Molière Laurent Tirard

Molière Laurent Tirard
This seems to be the season for speculative biographies of canonical writers. Jane Austen just got a ho-hum "what if?” called Becoming Jane and now a certain French playwright gets the same treatment in the seriously annoying Molière.

The film finds the pre-fame Molière (Romain Duris) in debtors prison for his theatrical company’s financial non-starting; luckily, a rich but doltish merchant named Jourdain (Fabrice Luchini) hires him to help him act out a play that will win over the lovely Celemene (Ludivine Sagnier). Trouble is, Jourdain is married to the long-suffering Elmire (Laura Morante), as well as currently being swindled by Dorante (Edouard Baer), who has designs on marring off his son to Jourdain’s daughter. Thus, Molière must stop the marriage and reveal Dorante’s double-dealing while fighting off his attraction to sensitive, substantial Elmire.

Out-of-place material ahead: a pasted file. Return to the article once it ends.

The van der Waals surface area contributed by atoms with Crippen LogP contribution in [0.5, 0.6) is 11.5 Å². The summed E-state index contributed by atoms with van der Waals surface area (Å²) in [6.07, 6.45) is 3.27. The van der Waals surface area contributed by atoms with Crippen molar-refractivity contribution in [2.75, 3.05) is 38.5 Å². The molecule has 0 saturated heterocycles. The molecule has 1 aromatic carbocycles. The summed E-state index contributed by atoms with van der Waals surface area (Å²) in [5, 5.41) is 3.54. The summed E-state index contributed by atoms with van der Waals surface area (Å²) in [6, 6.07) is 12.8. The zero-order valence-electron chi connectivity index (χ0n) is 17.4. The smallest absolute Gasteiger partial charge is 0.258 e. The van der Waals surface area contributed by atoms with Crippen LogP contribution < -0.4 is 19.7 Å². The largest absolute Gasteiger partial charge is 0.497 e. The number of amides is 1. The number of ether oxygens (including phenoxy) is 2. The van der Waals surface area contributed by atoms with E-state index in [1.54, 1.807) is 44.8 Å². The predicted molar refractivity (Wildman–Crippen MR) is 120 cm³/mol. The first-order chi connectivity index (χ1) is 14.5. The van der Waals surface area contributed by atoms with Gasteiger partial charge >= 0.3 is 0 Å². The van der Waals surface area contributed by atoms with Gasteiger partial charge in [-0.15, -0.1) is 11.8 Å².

Part of the problem is Duris, a very off-putting performer who’s not used to good effect, but I doubt that Brando himself could save this extremely literal-minded production. It’s not enough to have a comic episode set in a little-known part of the author’s life — it has to be the inspiration for his switch from tragedy to comedy and the basis for his masterpiece Tartuffe.

The film would need a sharp wit to make it funny and a poet’s sensibility to give it dramatic heft but director Laurent Tirard is not the sharpest knife in the drawer and plays it about as broadly as he can. And while those who swoon over costume pictures will find this very well designed and richly coloured, the visuals do not mask the very conventional intelligences at work. I speculate that the participants could have done better. (Christal)